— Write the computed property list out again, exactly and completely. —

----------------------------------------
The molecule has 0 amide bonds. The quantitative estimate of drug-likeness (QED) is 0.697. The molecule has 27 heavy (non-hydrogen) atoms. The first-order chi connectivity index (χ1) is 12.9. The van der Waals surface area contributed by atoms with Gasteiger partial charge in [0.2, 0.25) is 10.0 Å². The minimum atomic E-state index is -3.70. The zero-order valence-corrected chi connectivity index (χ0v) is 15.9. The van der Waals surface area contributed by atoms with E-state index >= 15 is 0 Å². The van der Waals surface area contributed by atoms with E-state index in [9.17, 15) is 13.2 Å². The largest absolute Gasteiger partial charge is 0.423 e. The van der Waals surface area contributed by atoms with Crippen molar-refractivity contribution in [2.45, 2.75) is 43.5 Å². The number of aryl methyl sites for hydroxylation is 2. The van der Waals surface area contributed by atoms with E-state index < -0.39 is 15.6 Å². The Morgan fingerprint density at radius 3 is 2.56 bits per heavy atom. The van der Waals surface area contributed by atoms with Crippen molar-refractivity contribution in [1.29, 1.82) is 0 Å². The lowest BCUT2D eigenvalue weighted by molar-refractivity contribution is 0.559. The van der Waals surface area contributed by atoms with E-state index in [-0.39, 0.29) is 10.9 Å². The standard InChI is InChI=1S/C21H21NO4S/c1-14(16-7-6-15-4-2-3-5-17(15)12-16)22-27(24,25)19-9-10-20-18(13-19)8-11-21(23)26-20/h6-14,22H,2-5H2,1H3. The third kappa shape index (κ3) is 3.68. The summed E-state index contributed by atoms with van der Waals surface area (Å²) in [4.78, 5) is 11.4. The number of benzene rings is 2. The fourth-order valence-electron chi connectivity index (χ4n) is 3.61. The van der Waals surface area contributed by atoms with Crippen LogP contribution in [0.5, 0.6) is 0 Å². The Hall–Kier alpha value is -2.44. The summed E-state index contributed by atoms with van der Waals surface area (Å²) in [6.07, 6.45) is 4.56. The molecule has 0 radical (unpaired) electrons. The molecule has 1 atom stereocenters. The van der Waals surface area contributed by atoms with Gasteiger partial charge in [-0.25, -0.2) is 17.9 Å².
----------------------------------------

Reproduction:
The molecule has 0 amide bonds. The quantitative estimate of drug-likeness (QED) is 0.697. The molecule has 27 heavy (non-hydrogen) atoms. The first-order chi connectivity index (χ1) is 12.9. The van der Waals surface area contributed by atoms with Gasteiger partial charge in [0.2, 0.25) is 10.0 Å². The minimum atomic E-state index is -3.70. The zero-order valence-corrected chi connectivity index (χ0v) is 15.9. The van der Waals surface area contributed by atoms with E-state index >= 15 is 0 Å². The van der Waals surface area contributed by atoms with E-state index in [9.17, 15) is 13.2 Å². The largest absolute Gasteiger partial charge is 0.423 e. The van der Waals surface area contributed by atoms with Crippen molar-refractivity contribution in [2.45, 2.75) is 43.5 Å². The number of aryl methyl sites for hydroxylation is 2. The van der Waals surface area contributed by atoms with E-state index < -0.39 is 15.6 Å². The Morgan fingerprint density at radius 3 is 2.56 bits per heavy atom. The van der Waals surface area contributed by atoms with Crippen molar-refractivity contribution in [1.29, 1.82) is 0 Å². The lowest BCUT2D eigenvalue weighted by molar-refractivity contribution is 0.559. The van der Waals surface area contributed by atoms with E-state index in [-0.39, 0.29) is 10.9 Å². The standard InChI is InChI=1S/C21H21NO4S/c1-14(16-7-6-15-4-2-3-5-17(15)12-16)22-27(24,25)19-9-10-20-18(13-19)8-11-21(23)26-20/h6-14,22H,2-5H2,1H3. The third kappa shape index (κ3) is 3.68. The summed E-state index contributed by atoms with van der Waals surface area (Å²) in [4.78, 5) is 11.4. The number of benzene rings is 2. The fourth-order valence-electron chi connectivity index (χ4n) is 3.61. The van der Waals surface area contributed by atoms with Crippen LogP contribution in [0.5, 0.6) is 0 Å². The Hall–Kier alpha value is -2.44. The summed E-state index contributed by atoms with van der Waals surface area (Å²) in [6.07, 6.45) is 4.56. The molecule has 0 radical (unpaired) electrons. The molecule has 1 atom stereocenters. The van der Waals surface area contributed by atoms with Gasteiger partial charge in [-0.25, -0.2) is 17.9 Å².